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Travelling by motorhome in Switzerland - Grand Tour of Switzerland

What is it really like to travel by motorhome in Switzerland? We spent nine days in Switzerland during our summer motorhome trip in Europe, and we've received many questions about Switzerland as a motorhome country. How does the motorway toll work? How are the prices? What did we think of the campsites? Here are all our answers!


Do you pay a motorway toll?

One of the most common questions we get about travelling with a motorhome in Switzerland is about motorway tolls. Many people are worried that you have to pay for a whole year and that it will be expensive. It is true that you pay for a whole year, but it is not true that it is expensive. The motorway toll in Switzerland is currently CHF 40 (about 390 Swiss francs) for a calendar year.


Compared to many other countries with motorway tolls, this is a very good price, even if you are only in the country for a few days. It is also very easy to buy the small vignette to be attached to the windscreen. It is available at all petrol stations and some other places. Read the latest information on Swiss Motorway sticker.

However, please note that if you are driving a caravan, you must buy two vignettes, and if you are driving a motorhome over 3.5 tonnes, you will pay differently (see below, under "Can you drive a large motorhome in Switzerland?").

Husbil vinjett
The vignette is on the windscreen

How are the roads?

The roads in Switzerland are very well maintained and good. Whether you drive on a motorway, country road or minor roads, you can count on good road standards. In some places you may have to be prepared for relatively steep gradients.

Schweiz väg

What is the Grand Tour of Switzerland?

If you want to be sure of travelling on beautiful roads, you can choose to drive along the Grand Tour of Switzerland. By following this pre-planned route, you know you'll experience everything from soaring mountains and dramatic glaciers to medieval villages and bustling cities. If you take the full tour, you can experience 45 major attractions, 12 of which are UNESCO World Heritage Sites.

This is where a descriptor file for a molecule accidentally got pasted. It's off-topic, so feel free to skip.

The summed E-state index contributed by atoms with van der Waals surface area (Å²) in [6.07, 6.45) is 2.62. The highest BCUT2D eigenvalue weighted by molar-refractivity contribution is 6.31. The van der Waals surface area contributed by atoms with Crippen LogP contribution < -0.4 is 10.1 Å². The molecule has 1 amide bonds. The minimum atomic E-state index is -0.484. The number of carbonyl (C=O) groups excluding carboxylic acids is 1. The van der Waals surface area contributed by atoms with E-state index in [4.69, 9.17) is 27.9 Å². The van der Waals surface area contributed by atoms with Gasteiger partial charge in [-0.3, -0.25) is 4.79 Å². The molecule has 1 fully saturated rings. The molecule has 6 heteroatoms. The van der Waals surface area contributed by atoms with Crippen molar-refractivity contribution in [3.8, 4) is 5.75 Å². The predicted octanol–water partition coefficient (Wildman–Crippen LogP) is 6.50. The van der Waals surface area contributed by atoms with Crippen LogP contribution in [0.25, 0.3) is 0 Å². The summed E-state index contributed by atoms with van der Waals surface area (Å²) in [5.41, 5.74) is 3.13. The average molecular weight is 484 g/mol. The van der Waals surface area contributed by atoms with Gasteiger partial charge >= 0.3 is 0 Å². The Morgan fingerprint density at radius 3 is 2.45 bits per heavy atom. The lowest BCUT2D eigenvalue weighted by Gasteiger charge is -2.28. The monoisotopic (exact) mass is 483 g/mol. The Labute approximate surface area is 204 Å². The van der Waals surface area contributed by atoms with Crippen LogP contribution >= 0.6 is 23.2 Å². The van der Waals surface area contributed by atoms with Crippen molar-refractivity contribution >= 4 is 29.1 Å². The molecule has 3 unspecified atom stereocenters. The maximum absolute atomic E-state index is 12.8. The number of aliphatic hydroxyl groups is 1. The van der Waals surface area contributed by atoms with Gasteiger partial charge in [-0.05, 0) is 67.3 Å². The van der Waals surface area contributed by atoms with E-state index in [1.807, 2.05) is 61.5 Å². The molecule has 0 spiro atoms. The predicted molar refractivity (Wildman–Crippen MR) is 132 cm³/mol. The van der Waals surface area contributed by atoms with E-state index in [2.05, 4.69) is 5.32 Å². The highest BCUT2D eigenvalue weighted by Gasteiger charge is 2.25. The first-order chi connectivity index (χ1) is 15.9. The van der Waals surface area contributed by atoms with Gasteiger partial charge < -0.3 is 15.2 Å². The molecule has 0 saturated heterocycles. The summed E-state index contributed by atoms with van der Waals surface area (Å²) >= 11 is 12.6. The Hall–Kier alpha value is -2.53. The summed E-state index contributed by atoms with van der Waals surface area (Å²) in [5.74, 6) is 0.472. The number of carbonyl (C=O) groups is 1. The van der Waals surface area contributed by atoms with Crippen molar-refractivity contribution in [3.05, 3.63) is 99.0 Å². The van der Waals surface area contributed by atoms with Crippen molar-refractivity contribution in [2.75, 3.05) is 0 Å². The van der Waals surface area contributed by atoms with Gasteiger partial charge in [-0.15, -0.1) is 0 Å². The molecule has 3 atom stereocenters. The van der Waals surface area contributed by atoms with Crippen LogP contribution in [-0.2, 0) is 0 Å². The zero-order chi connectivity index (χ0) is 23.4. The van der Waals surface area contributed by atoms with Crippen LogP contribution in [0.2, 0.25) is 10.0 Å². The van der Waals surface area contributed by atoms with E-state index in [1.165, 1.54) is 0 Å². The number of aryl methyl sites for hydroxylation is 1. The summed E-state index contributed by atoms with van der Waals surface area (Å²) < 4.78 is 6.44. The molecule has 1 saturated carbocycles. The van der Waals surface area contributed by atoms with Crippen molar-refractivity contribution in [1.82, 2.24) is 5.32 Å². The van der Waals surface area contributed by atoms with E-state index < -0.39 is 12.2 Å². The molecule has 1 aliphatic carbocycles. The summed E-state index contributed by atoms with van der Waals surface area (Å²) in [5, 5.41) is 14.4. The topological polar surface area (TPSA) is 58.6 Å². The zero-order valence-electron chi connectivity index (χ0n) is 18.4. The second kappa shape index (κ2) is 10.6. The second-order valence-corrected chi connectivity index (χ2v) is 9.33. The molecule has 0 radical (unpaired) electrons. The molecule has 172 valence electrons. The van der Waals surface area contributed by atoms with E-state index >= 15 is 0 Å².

Switzerland Grand Tour

The complete tour (you can of course choose to drive only a part of it) is 1643 kilometres and the best time to drive is between April and October. The route is mainly planned for passenger cars, but on all stretches we drove it was also possible to drive a motorhome. Some sections may be too narrow for a bus or campervan, in which case an alternative route is available.

Skylt Grand Tour

Which traffic rules apply?

Talking on a handheld mobile phone and texting while driving is prohibited. On steep and winding Alpine roads, the person driving uphill has the right of way. Buses and heavy vehicles have priority over light ones.

Väg Schweiz

Can you drive a large motorhome in Switzerland?

You can certainly drive a large motorhome in Switzerland, but there may be some roads and tunnels to avoid. However, motorhomes over 3.5 tonnes cannot buy a regular vignette, but pay the Schwerverkehrsabgabe (German) or RPLF (French), a tax based on the type of vehicle.